It is often forgotten that the `I' in ITP (immune thrombocytopenic purpura) originally stood for `idiopathic' and not `immune'. William Dameshek, although a giant of haematology almost without equal, was clearly wrong in his championing of `hypersplenism' as the cause of thrombocytopenia. The spleen was supposed to produce a sort of miasma that inhibited the bone marrow. Harrington et al (1951) first demonstrated that the plasma of patients with chronic ITP transfused into a normal recipient (himself) would produce thrombocytopenia. (Oh what experiments you could do in the world before viruses!) Later, Shulman et al (1965) showed that this plasma factor was present in the 7S gamma globulin fraction and was absorbed by human platelets.
Thrombocytopenia is quite common in CLL. Minot and Buckman (1925) found it in half their patients at presentation and in virtually all those patients whose white cell count rose above 175k. Harrington & Arimura (1961) reported seven cases of autoimmune thrombocytopenia occurring in CLL. Dameshek reported five more (Ebbe et al, 1962), but because of the unsatisfactory nature of platelet antibody tests the true prevalence of ITP in CLL is unknown. An increase in bone marrow megakaryocytes remains the surest touchstone.
Reporting autoimmunity in CLL was then a popular sport. Immune neutropenia (Killman, 1959), pure red cell aplasia (Abeloff & Waterbury, 1974), Sjogren's syndrome (Lehner-
Netsch et al, 1969), nephrotic syndrome (Dathan et al, 1974), bullous pemphigoid (Cuni et al, 1974), Graves's disease (Haubenstock & Zalusky, 1985), systemic lupus
erythematosus, rheumatoid arthritis, ulcerative colitis, allergic vasculitis and pernicious anaemia (Miller, 1962; Dameshek, 1967) have all been associated with CLL. The fact that CD5-positive B cells secrete antibodies that can be made to react with DNA and IgG (Sthoeger et al, 1989) has encouraged speculation concerning the origin of autoimmune disease in CLL. In fact, the clinically important autoantibodies are produced by the residual normal immune system, not by the tumour cells. Most of the associations between CLL and autoimmune diseases occur by chance. Only AIHA and ITP are more common than in an age-matched control population (Hamblin et al, 1986).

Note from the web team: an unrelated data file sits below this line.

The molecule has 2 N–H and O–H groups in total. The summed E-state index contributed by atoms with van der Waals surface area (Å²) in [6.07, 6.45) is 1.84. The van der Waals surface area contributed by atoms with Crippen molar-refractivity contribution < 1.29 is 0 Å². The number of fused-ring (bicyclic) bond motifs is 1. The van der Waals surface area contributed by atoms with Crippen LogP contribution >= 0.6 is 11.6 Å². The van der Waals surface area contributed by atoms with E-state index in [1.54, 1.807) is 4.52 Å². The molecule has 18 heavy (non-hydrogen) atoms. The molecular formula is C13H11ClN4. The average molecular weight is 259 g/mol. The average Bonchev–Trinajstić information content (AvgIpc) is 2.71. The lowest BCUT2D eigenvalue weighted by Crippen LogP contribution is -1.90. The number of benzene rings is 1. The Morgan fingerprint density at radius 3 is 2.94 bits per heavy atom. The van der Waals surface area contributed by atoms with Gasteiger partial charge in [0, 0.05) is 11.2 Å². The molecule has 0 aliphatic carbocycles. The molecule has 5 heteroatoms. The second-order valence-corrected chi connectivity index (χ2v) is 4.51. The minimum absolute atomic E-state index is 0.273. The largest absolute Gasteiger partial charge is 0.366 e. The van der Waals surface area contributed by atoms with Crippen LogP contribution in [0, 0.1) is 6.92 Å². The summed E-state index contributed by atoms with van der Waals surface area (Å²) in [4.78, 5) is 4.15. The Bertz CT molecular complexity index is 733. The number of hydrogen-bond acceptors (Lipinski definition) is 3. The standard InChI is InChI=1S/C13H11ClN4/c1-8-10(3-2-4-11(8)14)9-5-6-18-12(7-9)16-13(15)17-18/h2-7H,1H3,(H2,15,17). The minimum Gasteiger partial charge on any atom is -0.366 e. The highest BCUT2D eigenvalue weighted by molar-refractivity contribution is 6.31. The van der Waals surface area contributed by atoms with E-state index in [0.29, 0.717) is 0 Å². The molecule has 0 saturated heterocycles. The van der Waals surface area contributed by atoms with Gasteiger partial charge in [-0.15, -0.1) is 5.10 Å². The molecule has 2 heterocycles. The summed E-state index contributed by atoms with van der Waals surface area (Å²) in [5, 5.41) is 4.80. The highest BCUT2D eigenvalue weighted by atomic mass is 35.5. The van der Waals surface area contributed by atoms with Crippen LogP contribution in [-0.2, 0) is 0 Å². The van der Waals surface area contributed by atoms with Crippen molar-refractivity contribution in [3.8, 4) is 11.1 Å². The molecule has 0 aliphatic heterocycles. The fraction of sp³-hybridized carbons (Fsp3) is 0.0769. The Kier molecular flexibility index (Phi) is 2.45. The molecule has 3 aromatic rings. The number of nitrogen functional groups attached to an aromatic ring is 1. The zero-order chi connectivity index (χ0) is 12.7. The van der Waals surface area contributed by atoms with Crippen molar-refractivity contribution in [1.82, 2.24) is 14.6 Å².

The high incidence of AIHA in fludarabine-treated patients (Myint et al, 1995) suggests that autoimmunity is a consequence of the severe immunodeficiency that occurs in CLL and especially the AIDS/like syndrome that may follow treatment with fludarabine.
Richter (1928) described an aggressive lymphoma occurring in a patient with CLL and gave his name to a phenomenon that occurs in up to 3% of patients. Histologically, the tumour is a diffuse large-cell lymphoma (Trump et al, 1980). Modern techniques have demonstrated that in roughly half the cases the second lymphoid tumour is clonally unrelated to the first (Miyamura et al, 1990; Kruger et al, 1993). In prolymphocytic transformation of CLL (Enno et al, 1979), the cell markers remain CLL like. Although of grave consequence to the patient, he does not develop PLL. Transformation to acute lymphoblastic leukaemia has been reported (Brouet et al, 1973). Such was the confusion at the time over what CLL was, I doubt whether this or any of the subsequent cases were correctly assigned.